> >script ? I would like to do this to write an error function that
> >display a message and abort the whole script.

> #!/bin/ksh
> function f {
>         echo f
>         kill $$
> }
> echo begin
> f | cat
> echo end

>            --Ken Pizzini

Sorry it does not work : try this
#!/bin/ksh
function ferr2 {
    echo begin ferr2
    kill $$
    echo end ferr2

Quote:}

function frun1 {
    echo begin frun1
    ferr2
    echo end frun1

Quote:}

function fmain0 {
    echo begin fmain0
    frun1 | cat
    echo end fmain0

Quote:}

echo begin
echo "before bla bla"
fmain0
echo "after bla bla"
echo end

The output is :
begin
before bla bla
begin fmain0
begin frun1
begin ferr2
end ferr2
end frun1
zsh: terminated  toto

and with an exit 1 in place of kill $$ :
begin
before bla bla
begin fmain0
begin frun1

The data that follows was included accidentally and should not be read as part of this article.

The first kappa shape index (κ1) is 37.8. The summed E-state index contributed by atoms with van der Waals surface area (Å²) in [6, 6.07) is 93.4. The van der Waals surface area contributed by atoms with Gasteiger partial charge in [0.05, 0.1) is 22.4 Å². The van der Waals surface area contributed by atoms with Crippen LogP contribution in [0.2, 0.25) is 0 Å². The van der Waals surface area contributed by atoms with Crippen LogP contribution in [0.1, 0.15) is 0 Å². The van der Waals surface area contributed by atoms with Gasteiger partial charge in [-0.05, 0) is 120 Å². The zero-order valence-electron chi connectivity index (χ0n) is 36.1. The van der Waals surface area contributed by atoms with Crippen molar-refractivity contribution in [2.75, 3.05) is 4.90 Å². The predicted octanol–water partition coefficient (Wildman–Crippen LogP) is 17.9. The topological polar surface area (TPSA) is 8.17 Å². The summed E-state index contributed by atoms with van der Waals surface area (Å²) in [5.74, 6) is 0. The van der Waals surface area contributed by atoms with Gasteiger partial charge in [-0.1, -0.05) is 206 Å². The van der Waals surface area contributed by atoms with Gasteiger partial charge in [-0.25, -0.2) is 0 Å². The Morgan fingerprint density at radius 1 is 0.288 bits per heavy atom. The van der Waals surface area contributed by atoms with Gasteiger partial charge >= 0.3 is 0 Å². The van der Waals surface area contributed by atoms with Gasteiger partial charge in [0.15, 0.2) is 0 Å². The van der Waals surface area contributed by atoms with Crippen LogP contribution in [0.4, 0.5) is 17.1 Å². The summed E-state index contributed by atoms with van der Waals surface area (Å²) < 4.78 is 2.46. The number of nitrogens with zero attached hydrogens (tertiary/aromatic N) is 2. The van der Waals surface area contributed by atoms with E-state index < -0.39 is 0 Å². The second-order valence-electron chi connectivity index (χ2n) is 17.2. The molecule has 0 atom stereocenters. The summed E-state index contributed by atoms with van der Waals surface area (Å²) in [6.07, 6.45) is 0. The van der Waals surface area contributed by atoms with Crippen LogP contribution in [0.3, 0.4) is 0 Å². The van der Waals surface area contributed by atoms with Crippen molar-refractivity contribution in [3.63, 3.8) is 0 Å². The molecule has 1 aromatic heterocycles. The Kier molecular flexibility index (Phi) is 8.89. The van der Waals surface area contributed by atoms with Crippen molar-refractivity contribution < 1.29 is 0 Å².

begin ferr2
end fmain0
after bla bla
end

With kill, the main process is killed but the subshell goes on working.
You can browse all the subprocess running and kill them too but this is
really heavy to use a missile to kill a mouse.
--

Christophe Brugne
--------------------------------

site web: http://cbrugne.free.fr

Sent via Deja.com http://www.deja.com/
Before you buy.

 
 
 

function exit does not work with pipe

Post by Larr » Sun, 10 Dec 2000 01:29:56


You need to use "return 1" where you have "exit 1".
If this script is being called by another script... then something like
this:

#!/bin/ksh

function bob
{
   so stuff
   return $?

Quote:}

# Main routine

echo Begin
bob
SAVE_STS=$?

if [[ $SAVE_STS = 0 ]]
then